Another strong theme emerging is that interfaith learning and dialogue is a start to a transformative process or journey – it is not the destination to be arrived at, but a vehicle for collective action. For many, the “call to action” (142) seemed like the logical and much needed next step to collective learning. This speaks to the idea of “diapraxis” mentioned earlier that combines dialogue and praxis as a way of walking the talk interfaith solidarity. Ramadan (2005) claims that without solidarity of action against common social problems, values of dialogue will be “socially dead.” This implies that collective social action is the next logical step of dialogic education in fostering interfaith pluralism in the long term. Can we deduce from it that interfaith learning builds collective capacity of the learning community to desire and act upon collective social change?
Hope / Imagining a Possibility:
The idea of hope/ possibility also became apparent in people’s responses. The individual hope springs from the collective energy, it seems. Through dialogue and reflection in small groups, people realized that “we are not alone [in this]” (155, 32, 158, 146, 215). There are others who are like us who share our dreams, hopes, and struggles for good in others and a good world altogether. The collective hope that emerges fuels individual spiritual questions for oneness/ unity and builds collective “courage” (151) to continue on this challenging, often daunting and pessimistic journey. Arjun Appadurai talks about imagination as a social practice. The small group mindful listening and sharing process exemplifies how a social good is collectively imagined and hoped for through this particular learning community. This is a critical component of interfaith dialogue in learning community, as Paulo Freire says, “Nor yet can dialogue exist without hope… Dialogue cannot be carried on in a climate of hopelessness. If the dialoguers expect nothing to come of their efforts, their encounter will be empty and sterile, bureaucratic and tedious” (cited in Zaver, 2013).
Process & Content:
An interesting aspect of this study was the process of mindful listening itself and peoples’ responses to it that in turn shape the content of their spiritual understanding. By connecting the mind with the heart (as mentioned in several comments), people were given the opportunity to be their whole selves, which is important in any interfaith endeavor. As one the participant said it in a heartfelt statement, “I am most me when I am here” (50). The group process was also experienced to be “refreshing and rejuvenating” (76) and “healing” (75) bringing to light the therapeutic quality that came about from this collective engagement. Based on many comments, it seems that this process also stirred something internally for quite a few people, as they responded to other people’s comments. Particularly, the following statements come to the forefront: “Holding the sacred other and being transformed” (67), “Deep transformation” (100), and “Lucid evolution” (150). Participant pointed out towards “openness” (37), “receptivity” (33), and “awareness of the extent of horizons” (141) as contributing factors to such a transformative experience.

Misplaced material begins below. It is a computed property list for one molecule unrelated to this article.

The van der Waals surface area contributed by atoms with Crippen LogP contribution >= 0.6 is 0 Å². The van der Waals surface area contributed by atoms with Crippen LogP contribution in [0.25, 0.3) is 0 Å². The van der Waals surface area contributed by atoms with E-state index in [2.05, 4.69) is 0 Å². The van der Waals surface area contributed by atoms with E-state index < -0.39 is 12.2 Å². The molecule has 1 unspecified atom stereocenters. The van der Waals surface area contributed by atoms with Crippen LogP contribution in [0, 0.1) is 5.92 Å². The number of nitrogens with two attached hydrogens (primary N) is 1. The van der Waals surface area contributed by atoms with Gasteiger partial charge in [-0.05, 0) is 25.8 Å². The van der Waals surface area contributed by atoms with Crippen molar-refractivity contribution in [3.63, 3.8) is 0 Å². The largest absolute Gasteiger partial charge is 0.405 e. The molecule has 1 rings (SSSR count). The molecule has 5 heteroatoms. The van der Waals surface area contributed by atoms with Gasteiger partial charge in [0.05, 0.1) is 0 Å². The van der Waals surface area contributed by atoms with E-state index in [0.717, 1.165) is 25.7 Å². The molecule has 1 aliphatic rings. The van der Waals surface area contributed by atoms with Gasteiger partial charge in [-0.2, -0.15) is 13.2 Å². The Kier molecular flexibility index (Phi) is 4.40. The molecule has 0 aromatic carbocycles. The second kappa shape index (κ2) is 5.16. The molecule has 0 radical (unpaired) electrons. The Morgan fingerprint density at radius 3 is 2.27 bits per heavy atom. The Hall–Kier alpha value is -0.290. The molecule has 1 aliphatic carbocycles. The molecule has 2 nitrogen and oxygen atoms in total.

The shared spiritual experience or the realization of oneness in all present was a key theme that emerged through the process about the process of deep interfaith learning. The following statements speak to the presence of the spiritual at the individual level and the emergence of a divine connectedness among the participants, as exemplified by the statements below:
“Spark of divine” (156)
“Spirituality is experienced here” (211)
“Great feeling of connectedness with diverse souls” (104)
“Fire in the circle” (144)
“Advancing my spiritual journey through the life lessons of others” (168)
“Oneness is more striking when discovered in diversity” (5)
“There has been a movement from an appreciation of the interfaith dialogue to the experience that we are all one in the transcendent” (77)